Healthcare is under pressure, but technology can help solve its challenges

September 27, 2023

An integrated approach for future-proof healthcare was the topic of Medtech Day 2023

Medtech Day 2023 was well attended. Photo: e/MTIC

Aging population, labor shortage, and, in some cases, budget cuts are all challenges healthcare systems in the world find themselves confronted with. “Forecasts state that there will be a need for 135,000 healthcare workers, but by implementing innovations, we could reduce this quota,” said Diedrik Gommers, a Professor of Intensive Care Medicine at Erasmus Medical Center. An integrated approach for future-proof healthcare was the topic of Medtech Day 2023, at Eindhoven University of Technology. The event was co-organized by the Center for Care & Cure Technology (C3Te) and Eindhoven MedTech Innovation Center (e/MTIC).

The conference touched upon several aspects involved in designing the healthcare systems of tomorrow, spanning from promising innovations to the actual adoption of new technologies. What technologies should be prioritized? How should these be introduced to the patients? These and many more points were raised and addressed by several experts who alternated themselves on the stage of TU/e auditorium’s Blauwe Zaal.

Learning from the past

In the recent past, the COVID-19 pandemic represented the greatest health challenge hospitals and care centers had to withstand. According to Gommers, many lessons can be learned. In recalling his experience during the early days after the pandemic outbreak – with a lack of an overview and coordination between hospitals – he underlined how it exposed all the problems the healthcare system faces daily.

Then, he pointed at one of them: the lack of personnel and the consequent decrease of healthcare quality. “One day [during the COVID-19 outbreak] at hospital, walking in one of the corridors, I noticed one of the nurses sitting on the floor, crying for one of the patient that just died. ‘I could not help her’ she told me,  underlining how nurses often do not have enough time to check on everyone,” he recalled.

Technology can step in to relieve healthcare professionals from the increasing burden in many ways. Automation of processes – making the different devices talk to each other – and addressing the capacity problem as a logistics problem – taking inspiration from the command center some hospitals in the United States are implementing – are other adoptable solutions. Most importantly, empathy should never be missed. “Human closeness remains very important, and empathetic care should remain the cornerstone of healthcare. More innovations should be introduced so that nurses have the time to have a cup of tea with their patients,” he stressed.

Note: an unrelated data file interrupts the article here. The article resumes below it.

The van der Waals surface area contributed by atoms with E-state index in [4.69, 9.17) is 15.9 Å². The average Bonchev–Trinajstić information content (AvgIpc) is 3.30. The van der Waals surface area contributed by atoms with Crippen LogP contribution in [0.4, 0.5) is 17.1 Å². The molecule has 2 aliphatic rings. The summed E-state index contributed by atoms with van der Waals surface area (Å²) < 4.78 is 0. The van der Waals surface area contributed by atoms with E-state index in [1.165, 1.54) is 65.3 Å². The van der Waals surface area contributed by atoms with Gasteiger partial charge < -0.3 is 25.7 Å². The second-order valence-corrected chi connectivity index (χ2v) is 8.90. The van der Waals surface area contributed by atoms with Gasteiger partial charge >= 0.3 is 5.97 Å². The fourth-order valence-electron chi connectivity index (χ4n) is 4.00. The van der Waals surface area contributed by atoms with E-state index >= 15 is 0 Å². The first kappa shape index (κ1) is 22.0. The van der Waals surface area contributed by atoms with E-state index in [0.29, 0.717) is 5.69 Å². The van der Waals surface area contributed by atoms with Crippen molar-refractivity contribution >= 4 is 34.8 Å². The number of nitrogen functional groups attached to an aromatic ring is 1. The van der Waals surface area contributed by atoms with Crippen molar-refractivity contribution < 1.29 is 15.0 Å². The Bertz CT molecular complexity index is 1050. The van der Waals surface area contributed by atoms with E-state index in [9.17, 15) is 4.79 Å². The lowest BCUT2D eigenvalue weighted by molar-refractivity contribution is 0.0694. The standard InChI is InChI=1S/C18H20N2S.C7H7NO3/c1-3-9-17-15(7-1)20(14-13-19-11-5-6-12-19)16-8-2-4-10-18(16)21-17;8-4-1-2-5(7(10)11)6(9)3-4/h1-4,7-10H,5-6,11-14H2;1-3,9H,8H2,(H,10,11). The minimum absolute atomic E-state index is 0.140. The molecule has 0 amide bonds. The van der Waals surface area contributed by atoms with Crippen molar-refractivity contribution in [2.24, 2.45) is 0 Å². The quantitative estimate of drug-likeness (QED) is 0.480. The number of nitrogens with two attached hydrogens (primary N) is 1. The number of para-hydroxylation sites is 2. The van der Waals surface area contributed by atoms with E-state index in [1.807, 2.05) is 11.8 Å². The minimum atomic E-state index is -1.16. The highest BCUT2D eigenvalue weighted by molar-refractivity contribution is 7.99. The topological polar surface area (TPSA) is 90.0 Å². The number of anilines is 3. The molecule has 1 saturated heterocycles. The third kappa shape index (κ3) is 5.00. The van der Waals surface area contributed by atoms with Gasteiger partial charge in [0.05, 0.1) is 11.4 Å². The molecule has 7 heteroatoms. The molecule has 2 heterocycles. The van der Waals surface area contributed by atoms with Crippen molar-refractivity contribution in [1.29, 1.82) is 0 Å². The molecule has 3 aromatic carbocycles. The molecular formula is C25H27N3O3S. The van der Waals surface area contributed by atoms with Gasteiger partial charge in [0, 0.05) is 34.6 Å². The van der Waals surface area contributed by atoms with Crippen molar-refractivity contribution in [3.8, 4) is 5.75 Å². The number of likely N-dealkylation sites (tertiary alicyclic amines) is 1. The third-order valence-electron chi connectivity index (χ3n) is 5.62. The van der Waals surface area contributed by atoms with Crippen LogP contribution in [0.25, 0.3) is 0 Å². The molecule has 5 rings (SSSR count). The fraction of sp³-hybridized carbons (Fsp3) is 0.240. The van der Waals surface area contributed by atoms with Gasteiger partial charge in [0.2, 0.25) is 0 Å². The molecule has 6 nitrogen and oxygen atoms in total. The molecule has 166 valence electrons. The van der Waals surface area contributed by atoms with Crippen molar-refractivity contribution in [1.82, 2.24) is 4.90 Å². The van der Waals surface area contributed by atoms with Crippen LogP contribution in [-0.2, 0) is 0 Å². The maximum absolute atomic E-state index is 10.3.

Wearables, smart cameras, and data

What technologies can have an impact on enhancing healthcare? In Rik Vos’ opinion, an associate professor at the EMC, wearable ultrasound technology can make a difference. To monitor the lungs of an intensive care patient, for instance, or to have cardiac monitoring on the go, able to provide a wearable echography device. This way, patient experience can highly benefit.

The FORSEE project, instead, uses smart cameras to check on patients. Video monitoring for early signaling of adverse events is the goal of the initiative, a collaboration between the TU/e and the Catharina Hospital in Eindhoven. Iris Cramer, a TU/e doctoral candidate, presented the potential these cameras have, not only to measure vital signs but also, in combination with deep learning algorithms, to spot signs of deterioration in patients – blue lips or paler faces.

Data can also be key, and healthcare should be data-driven, according to Gommers, too. The way data is used and understood is relevant. All sensors in an intensive care unit bed, for instance, get lots of data, but “they do not say anything about the context,” explained Ashley de Bie. He is an intensivist at the Catharina Hospital, working on a platform for data integration to make them powerful.

Similarly, Tom Bakkes, a Ph.D. candidate in TU/e’s biomedical diagnostics lab, discussed the potential of machine learning algorithms in helping doctors with patients’s prognoses and diagnoses. Having a huge amount of information at disposal, it is easy to get lost. Yet, these tools can inform doctors and improve their workflow.

Diederik Gommers: "According to projections, we need 135,000 health workers." Photo: e/MTIC

Accepting technology

Despite having many options on the table, and the willingness to embrace more technology, technology acceptance poses another challenge. This topic was the chosen one for the last session of the Medtech day. The subject is not uncomplicated, with problems arising from differenton different perspectives.

Bert Mik, an anesthesiologist at the EMC, delved more into the actual evaluation and acceptance of technology. By contrast, Bart Wernaart – a professor of Moral Design Strategy at Fontys University – discussed the ethics of technology, underlining the inherent struggle

between people and technology. In addition, Corrette Ploem – a legal scholar at the University of Amsterdam – reflected on the legal challenges of technology adoption. Informing patients about procedures and communicating in a transparent way – even more so when AI comes into play.

Technology can help

Limits exist and choices need to be made about what innovations to embrace first, but given the pressing problems healthcare faces, technology represents an important part of the answers to all the mentioned problems. What is more, as it has always been for centuries now, technology can improve care and the doctors’ workflow, guided by the irreplaceable human touch.

Source: Innovation Origins

Media contact

Frans Raaijmakers
(Science Information Officer)

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